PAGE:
I genuinely believe that the reason we as a society seem more cynical and dissatisfied and put upon than ever isn’t that things have gotten worse. It’s that it’s more obvious now. Even if it has been forever thus, one of the things we’re more readily able to share these days is that we’re pissed off.

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[Image credit: swtnlaw.com]

We Focus on the Tempest

On my bookshelf sits the book “Droll Stories”, a collection of 30 stories by Honore de Balzac. I’ve never read it all the way through. I really ought to. The stories within are mildly ribald by today’s standards. But in the 1800’s they caused quite a sensation, I’m sure. The only reason I have this book is that in the 70’s my mother worked at Heritage Press, the publishers of this particular edition, and when she asked for a copy she was told that as the mother of a small child it would be inappropriate to have it.

Oh, but that’s not something you told my mother. She disapproved of censorship in any form. After that she moved heaven and earth to get a copy of this book. It was the principle of the thing, you see. She gave it to me when I was in college. Not because she thought it was a particularly good read, but because someone had the gall to try to decide what would or would not corrupt me. If not for that I’m certain I’d never have heard of this book.

That’s the thing about censorship. It often has the opposite effect. It draws attention to something that otherwise would very likely sink into obscurity all on its own. For example, I would never have attempted to read The Satanic Verses by Salman Rushdie if it weren’t for the fatwa that was issued calling for his death for having written it. I found the book hard to follow and lost patience with it partway through. I suspect a lot of people read this book who wouldn’t have, simply because of the media furor.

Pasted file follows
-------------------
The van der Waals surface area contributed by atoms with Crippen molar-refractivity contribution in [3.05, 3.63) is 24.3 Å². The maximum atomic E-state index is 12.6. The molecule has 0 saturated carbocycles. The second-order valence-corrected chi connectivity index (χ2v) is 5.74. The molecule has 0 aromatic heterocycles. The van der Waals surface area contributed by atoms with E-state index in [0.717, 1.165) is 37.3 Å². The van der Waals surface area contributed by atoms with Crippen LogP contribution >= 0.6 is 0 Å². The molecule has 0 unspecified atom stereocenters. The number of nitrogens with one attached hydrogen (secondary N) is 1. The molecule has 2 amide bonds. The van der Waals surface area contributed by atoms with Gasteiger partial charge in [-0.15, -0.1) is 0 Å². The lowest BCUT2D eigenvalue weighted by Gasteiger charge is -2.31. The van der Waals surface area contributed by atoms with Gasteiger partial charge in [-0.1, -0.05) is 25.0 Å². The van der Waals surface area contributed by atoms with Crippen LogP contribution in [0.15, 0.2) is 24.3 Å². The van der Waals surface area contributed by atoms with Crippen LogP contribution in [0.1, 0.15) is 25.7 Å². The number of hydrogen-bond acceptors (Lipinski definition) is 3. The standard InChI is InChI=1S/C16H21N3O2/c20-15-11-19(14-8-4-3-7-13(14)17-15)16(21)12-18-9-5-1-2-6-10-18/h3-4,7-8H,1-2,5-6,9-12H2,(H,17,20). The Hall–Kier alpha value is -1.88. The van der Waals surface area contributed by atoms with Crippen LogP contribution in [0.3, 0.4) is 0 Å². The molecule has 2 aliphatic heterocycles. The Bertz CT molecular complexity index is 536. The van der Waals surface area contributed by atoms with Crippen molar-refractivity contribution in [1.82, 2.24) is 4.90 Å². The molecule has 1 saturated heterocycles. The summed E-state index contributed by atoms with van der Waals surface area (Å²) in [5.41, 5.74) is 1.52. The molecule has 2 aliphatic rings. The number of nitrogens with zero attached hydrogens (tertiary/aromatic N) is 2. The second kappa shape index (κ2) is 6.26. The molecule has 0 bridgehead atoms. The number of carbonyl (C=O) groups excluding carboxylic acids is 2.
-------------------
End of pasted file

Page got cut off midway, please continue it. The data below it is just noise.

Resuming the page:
I also strongly suspect that the movie The Interview would barely have caused a blip on the cultural radar if it weren’t for the fact that North Korea protested it so rigorously. Described as a gross-out comedy about the fictional assassination of their insane leader, this movie isn’t going to win an Oscar, let me assure you. Normally I’d give it a miss, but now I suppose I’ll have to get around to seeing it one of these days. It’s the principle, you see.

And how many of us in the world would have even heard of the paper Charlie Hebdo if some lunatics in Paris hadn’t tried to cover up their tasteless and extreme cartoons with the blood of their staff members? Honestly, I couldn’t have been less interested until that fateful day. Now it’s all about freedom of speech and the senseless murder of writers, so it matters to me greatly.

Extremists need to learn that if they don’t want people to see something, then the last thing on earth they should do is create a media storm. Everyone will focus on a tempest. Even one that’s merely in a teapot.

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[Image credit: theclaystudioofmissoula.org]